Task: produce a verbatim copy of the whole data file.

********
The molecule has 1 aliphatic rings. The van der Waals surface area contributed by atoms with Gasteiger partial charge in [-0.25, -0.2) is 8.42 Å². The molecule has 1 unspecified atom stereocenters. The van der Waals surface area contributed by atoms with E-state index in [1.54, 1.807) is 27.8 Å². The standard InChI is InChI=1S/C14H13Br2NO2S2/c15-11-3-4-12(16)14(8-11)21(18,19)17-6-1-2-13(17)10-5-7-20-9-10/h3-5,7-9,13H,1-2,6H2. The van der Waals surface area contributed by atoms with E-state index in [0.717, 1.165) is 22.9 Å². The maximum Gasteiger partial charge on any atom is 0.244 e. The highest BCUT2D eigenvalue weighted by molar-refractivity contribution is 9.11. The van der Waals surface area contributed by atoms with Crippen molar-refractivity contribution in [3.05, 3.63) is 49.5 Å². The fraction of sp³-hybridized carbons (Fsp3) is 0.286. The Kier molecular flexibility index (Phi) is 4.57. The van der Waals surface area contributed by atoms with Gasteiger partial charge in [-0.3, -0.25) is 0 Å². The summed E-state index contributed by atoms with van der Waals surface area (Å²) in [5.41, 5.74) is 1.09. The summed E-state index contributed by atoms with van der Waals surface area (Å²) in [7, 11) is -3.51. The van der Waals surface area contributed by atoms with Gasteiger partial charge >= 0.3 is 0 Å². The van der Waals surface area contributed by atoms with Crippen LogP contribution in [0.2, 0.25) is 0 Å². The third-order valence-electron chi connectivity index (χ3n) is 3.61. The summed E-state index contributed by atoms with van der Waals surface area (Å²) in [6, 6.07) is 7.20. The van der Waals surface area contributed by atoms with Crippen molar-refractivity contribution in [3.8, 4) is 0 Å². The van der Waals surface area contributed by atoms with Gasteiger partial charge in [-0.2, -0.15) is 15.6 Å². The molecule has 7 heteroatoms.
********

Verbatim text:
The molecule has 1 aliphatic rings. The van der Waals surface area contributed by atoms with Gasteiger partial charge in [-0.25, -0.2) is 8.42 Å². The molecule has 1 unspecified atom stereocenters. The van der Waals surface area contributed by atoms with E-state index in [1.54, 1.807) is 27.8 Å². The standard InChI is InChI=1S/C14H13Br2NO2S2/c15-11-3-4-12(16)14(8-11)21(18,19)17-6-1-2-13(17)10-5-7-20-9-10/h3-5,7-9,13H,1-2,6H2. The van der Waals surface area contributed by atoms with E-state index in [0.717, 1.165) is 22.9 Å². The maximum Gasteiger partial charge on any atom is 0.244 e. The highest BCUT2D eigenvalue weighted by molar-refractivity contribution is 9.11. The van der Waals surface area contributed by atoms with Crippen molar-refractivity contribution in [3.05, 3.63) is 49.5 Å². The fraction of sp³-hybridized carbons (Fsp3) is 0.286. The Kier molecular flexibility index (Phi) is 4.57. The van der Waals surface area contributed by atoms with Gasteiger partial charge in [-0.3, -0.25) is 0 Å². The summed E-state index contributed by atoms with van der Waals surface area (Å²) in [5.41, 5.74) is 1.09. The summed E-state index contributed by atoms with van der Waals surface area (Å²) in [7, 11) is -3.51. The van der Waals surface area contributed by atoms with Gasteiger partial charge >= 0.3 is 0 Å². The van der Waals surface area contributed by atoms with Crippen LogP contribution in [0.2, 0.25) is 0 Å². The third-order valence-electron chi connectivity index (χ3n) is 3.61. The summed E-state index contributed by atoms with van der Waals surface area (Å²) in [6, 6.07) is 7.20. The van der Waals surface area contributed by atoms with Crippen molar-refractivity contribution in [3.8, 4) is 0 Å². The van der Waals surface area contributed by atoms with Gasteiger partial charge in [-0.2, -0.15) is 15.6 Å². The molecule has 7 heteroatoms.